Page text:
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    Tough AF Jobs: Pest Management

    Tough AF Jobs: Pest Management

    Photo By Senior Airman Callie Norton | U.S. Air Force Senior Airman Valeria Hanson, 627th Civil Engineer Squadron pest...... read more read more

    JBLM, WASHINGTON, UNITED STATES

    02.09.2023

    Story by Senior Airman Callie Norton 

    62nd Airlift Wing

    JOINT BASE LEWIS-MCCHORD, Wash. – You never realize how bad you need a pest management professional until a battalion of ants’ march into your kitchen showing no signs of surrender. Like any other community, the Air Force uses pest managers to combat those relentless pests, as well as provide additional crucial services to its installations.

    Pest management Airmen are trained to take the necessary action to control and prevent pest infestations. This is not limited to ants or a spider in your office. In addition to insects, rodents such as moles, racoons and mice can significantly impair operations on a military installation, especially considering the busy airfield at Joint Base Lewis McChord, Washington.

    “We have three main focuses here when it comes to pest management,” said U.S Air Force Senior Airman Valeria Hanson, 627th Civil Engineer Squadron pest management journeyman. “Taking care of our C-17’s is the first.”

    Team McChord’s fleet of 40 C-17 Globemaster III’s travel around the world to various countries with differing rules and regulations. Aircraft landing in Italy for instance, must be sprayed prior to arrival to prevent the transfer of mosquitos that can potentially carry the Zika virus.

    “Maintaining the airfield is another important task for us,” Hanson said. “We spray it with insecticides every summer to repel insects that attract birds and other animals that can interfere with safe takeoffs and landings on the flightline.”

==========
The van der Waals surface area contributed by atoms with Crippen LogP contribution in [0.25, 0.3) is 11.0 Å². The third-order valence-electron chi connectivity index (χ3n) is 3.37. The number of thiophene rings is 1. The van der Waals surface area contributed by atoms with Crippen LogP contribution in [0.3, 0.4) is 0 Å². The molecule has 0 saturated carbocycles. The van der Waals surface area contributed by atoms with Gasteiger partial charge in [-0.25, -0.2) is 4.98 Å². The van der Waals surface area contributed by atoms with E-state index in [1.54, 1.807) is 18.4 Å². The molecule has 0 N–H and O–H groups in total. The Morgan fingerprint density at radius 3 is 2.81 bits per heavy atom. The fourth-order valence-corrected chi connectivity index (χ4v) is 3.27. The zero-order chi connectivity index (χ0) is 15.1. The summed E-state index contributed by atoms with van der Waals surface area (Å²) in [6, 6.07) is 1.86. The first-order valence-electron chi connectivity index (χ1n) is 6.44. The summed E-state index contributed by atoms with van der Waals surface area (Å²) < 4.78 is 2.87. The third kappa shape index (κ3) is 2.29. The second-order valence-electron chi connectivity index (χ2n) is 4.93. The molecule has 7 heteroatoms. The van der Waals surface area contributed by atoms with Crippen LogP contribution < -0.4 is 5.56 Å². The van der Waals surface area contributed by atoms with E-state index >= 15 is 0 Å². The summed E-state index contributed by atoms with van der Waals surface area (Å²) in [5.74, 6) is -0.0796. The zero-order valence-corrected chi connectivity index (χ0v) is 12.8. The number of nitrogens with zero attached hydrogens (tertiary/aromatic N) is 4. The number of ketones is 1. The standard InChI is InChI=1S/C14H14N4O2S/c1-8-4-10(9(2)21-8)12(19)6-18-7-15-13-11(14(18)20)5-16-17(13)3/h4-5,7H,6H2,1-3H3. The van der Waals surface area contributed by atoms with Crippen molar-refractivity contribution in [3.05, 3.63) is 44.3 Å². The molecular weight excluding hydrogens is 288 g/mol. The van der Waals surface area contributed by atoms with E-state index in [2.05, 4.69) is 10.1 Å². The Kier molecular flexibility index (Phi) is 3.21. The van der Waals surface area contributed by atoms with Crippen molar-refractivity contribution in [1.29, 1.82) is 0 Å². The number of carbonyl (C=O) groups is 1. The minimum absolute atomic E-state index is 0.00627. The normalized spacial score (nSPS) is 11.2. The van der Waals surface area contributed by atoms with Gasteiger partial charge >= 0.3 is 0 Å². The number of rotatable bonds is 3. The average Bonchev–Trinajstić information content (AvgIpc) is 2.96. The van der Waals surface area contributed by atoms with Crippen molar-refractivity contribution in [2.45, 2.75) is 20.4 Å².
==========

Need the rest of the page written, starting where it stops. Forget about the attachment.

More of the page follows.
Pest management specialists also maintain a lot of the facilities on base in accordance with Public Health guidelines.

    “We work hand-in-hand with public health to make sure the dormitories, restaurants and eateries on base are operating at their best,” Hanson said. “If something isn’t functioning properly it can attract pests or rodents that cause further issues or carry diseases.”

    The pest management career field differs depending on the installation and geographic location.

    “We are one of the few bases who work with the Directorate of Public Works, our Army civilian counterpart,” said Staff Sgt. Matthew Rodriguez, pest management craftsman with the 627th CES. “So from an administrative standpoint we do things differently here compared to an Air Force installation.”

    While one of the less glamorous jobs in the Air Force, pest management plays a fundamental role in the health and safety of all service members, Department of Defense civilians, and their families.

    Hanson entered the Air Force as an open-general recruit, meaning she didn’t know what career field she was assigned until the near-end of basic military training.

    “It’s something I never would have thought of doing in the Air Force,” Hanson said. “I was shocked when I got the job, but I am very happy with it and enjoy telling other people about it because they usually have never heard of it either.”

    To serve as a pest management specialist, applicants must have a valid state driver’s license, normal color vision, be between the ages of 17 and 39, complete basic military training and have no record of claustrophobia or fear heights, insects, spiders, snakes or animals.

    Contact your local recruiter to see if pest management is right for you.

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    NEWS INFO

    Date Taken: 02.09.2023
    Date Posted: 02.09.2023 12:05
    Story ID: 438169
    Location: JBLM, WASHINGTON, US

    Web Views: 166
    Downloads: 0

    PUBLIC DOMAIN